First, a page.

(Having recently lost my 4th boxer, Tia, from cancer, I thought a blog would be good therapy and a way to honor her. Even better, I’ve decided to start from the beginning. This is Part 1 of “Boxer Tales”, in memory of my beloved Boxer dogs and to showcase the work of artists who captured their spirit.)
Thanksgiving weekend, 1999. My soon to be ex-husband (“X”) was pulling into the driveway in his consistently late fashion. Peeking outside, I noticed he had one of his “running buddies” with him. A dark, handsome stranger sat in the passenger seat of the sedan. I stepped away from the window, bracing myself for his latest excuse, when the front door opened and in bounded an excited 9 month old male boxer. No running buddies in sight. The dog had been riding in the front seat like he belonged there.
X said he offered to care for the dog over the holiday weekend while it’s owner was visiting family. No consultation with me. We already had 2 dogs. Chaos ensued and “Buster” was assigned to the back yard. The next night, temperatures dropped drastically and I invited him in. He was grateful and courteous, placing one paw on my knee then laying down on the blanket I provided. He was an angel all weekend and my love affair with boxers began.
Weeks passed with no word from the owner. Buster became lethargic, so I took him to the vet. He was diagnosed with and treated for heart-worm. I had him sleep in the bedroom so I could make sure he was still while the drugs worked and they did. When recovered, I gave him one of my old soccer balls and we “kicked” it around the back-yard every day after work. Buster played with that ball until it was a scrap of black and white leather, unrecognizable to anyone but us.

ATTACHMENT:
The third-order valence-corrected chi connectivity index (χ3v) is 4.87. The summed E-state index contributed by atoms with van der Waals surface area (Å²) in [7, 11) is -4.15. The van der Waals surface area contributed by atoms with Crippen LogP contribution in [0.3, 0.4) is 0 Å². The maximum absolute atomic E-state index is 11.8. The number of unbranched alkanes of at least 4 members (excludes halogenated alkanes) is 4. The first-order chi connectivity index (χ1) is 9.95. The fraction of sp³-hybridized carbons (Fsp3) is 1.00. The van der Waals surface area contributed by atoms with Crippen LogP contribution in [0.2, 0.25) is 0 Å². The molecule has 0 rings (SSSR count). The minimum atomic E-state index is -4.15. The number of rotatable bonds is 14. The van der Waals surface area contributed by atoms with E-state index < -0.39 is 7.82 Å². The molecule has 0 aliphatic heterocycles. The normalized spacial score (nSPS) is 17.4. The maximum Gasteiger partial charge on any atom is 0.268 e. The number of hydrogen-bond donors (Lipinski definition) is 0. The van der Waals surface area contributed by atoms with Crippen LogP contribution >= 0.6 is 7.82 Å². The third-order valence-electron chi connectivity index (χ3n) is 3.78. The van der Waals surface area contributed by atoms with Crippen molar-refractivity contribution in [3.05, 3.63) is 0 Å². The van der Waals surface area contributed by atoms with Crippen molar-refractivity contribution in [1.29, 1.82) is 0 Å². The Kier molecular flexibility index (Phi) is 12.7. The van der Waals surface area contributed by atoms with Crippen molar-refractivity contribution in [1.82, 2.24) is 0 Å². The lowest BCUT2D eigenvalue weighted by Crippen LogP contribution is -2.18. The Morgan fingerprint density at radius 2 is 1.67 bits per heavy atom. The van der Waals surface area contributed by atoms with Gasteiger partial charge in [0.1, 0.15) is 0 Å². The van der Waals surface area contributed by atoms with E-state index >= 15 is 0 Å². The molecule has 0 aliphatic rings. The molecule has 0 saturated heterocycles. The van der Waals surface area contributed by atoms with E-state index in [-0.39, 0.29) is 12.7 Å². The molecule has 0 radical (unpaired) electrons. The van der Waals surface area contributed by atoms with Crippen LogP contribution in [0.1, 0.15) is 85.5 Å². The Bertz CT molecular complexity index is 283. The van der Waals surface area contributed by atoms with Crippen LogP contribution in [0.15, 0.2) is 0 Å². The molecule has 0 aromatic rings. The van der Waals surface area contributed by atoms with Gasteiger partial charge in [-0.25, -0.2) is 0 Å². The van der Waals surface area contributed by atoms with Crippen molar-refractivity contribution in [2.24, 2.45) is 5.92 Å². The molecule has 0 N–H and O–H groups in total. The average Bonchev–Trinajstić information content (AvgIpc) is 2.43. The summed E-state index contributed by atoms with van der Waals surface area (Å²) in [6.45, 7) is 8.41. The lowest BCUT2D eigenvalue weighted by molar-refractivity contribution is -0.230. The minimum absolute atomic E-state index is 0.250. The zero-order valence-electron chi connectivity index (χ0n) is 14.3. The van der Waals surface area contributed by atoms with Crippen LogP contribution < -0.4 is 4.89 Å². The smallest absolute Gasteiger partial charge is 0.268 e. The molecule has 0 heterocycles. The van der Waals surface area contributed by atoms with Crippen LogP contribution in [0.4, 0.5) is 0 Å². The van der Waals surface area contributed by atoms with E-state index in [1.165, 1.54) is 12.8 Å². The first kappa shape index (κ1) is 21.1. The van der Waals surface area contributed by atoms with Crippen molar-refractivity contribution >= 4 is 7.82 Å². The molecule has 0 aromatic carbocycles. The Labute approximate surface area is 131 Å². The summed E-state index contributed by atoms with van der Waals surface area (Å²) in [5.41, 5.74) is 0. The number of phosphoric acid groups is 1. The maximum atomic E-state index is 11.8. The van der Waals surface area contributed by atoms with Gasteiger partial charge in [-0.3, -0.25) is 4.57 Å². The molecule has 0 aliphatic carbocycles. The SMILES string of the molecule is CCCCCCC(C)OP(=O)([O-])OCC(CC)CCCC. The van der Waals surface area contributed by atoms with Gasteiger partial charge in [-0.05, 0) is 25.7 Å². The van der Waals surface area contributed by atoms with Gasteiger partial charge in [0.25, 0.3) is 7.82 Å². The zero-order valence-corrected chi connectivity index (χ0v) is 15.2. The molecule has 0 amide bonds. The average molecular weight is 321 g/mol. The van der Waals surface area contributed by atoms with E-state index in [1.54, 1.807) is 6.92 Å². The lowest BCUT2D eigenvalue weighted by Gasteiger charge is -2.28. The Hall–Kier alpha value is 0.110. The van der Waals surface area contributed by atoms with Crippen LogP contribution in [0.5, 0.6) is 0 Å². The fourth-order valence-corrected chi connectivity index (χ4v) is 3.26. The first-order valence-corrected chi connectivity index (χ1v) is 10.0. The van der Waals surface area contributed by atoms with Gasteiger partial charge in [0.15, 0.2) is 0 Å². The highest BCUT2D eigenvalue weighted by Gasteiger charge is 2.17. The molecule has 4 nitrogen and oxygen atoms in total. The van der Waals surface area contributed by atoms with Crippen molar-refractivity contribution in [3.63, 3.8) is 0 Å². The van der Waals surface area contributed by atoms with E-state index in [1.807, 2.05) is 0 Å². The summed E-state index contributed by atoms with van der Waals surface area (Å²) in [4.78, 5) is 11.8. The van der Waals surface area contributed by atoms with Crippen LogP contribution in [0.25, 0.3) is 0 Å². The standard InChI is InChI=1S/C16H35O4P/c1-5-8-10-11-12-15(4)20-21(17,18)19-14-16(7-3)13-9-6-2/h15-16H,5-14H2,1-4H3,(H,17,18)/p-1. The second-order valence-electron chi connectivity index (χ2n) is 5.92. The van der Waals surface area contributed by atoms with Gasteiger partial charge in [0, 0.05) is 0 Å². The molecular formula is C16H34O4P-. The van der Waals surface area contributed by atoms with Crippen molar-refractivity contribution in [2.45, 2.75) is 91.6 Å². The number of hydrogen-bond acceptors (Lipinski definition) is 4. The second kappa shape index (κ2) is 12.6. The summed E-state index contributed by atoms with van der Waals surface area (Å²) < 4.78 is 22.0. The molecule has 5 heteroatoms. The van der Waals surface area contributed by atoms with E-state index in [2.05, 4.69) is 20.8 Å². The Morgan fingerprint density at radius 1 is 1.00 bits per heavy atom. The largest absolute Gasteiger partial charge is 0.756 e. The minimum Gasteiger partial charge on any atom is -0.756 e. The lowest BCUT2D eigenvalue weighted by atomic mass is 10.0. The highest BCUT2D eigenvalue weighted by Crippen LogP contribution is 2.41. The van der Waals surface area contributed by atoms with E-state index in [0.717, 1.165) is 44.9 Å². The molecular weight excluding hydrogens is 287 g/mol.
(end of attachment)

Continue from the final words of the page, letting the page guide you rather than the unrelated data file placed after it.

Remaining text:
In the spring, “Mr. Previous Owner” called X saying he was ready to pick up Buster. “Of course he is, he found a sucker to pay for food and medical bills for three months.” I told X to tell him that Buster was no longer his dog. That was the beginning of 2 decades of boxer ownership; Buster, Shaylea, Tyson and Tia.
When the divorce was final, I was awarded the dogs and $80,000 worth of debt due to X’s strategically planned unemployment. Even though I was better off, divorce was lonely and scary. Buster became my guardian angel. I didn’t realize how sensitive boxers were until he started responding to my emotions; licks when I was crying, barks at the door during unexpected knocks, sleeping on my bed through the night….most of the time. One night I woke up to a bright yellow moon in my face. It turned out Buster had gotten bored and fetched his glow-in-the-dark ball. He stood over me with his little boxer nub wagging, wanting me to throw it at 2:00am. Those first few months were tough for him too. The move to a different house made him anxious and a bit destructive. He single out a sofa cushion and shredded it. Maybe it smelled like X. I couldn’t afford a new sofa, so threw a blanket over the whole mess. My patience with him was rewarded by perfect behavior from then on.
Buster tolerated two more moves and two more boxers. We ended up living near Houston by the time he was 11. Shortly after the move, he collapsed paralyzed from a problem with two cervical vertebrae. But he was still alert and had happy eyes. I couldn’t let him go. I took him to nearby Texas A&M Veterinary Hospital. They said he was a good surgery candidate and successfully restored his ability to walk. Buster lived another year, which is quite a long time for Boxers. I’m convinced he wanted to make sure I was settled in my new home. Buster did not tolerate having his photo taken. I’m grateful to have these two gems of him.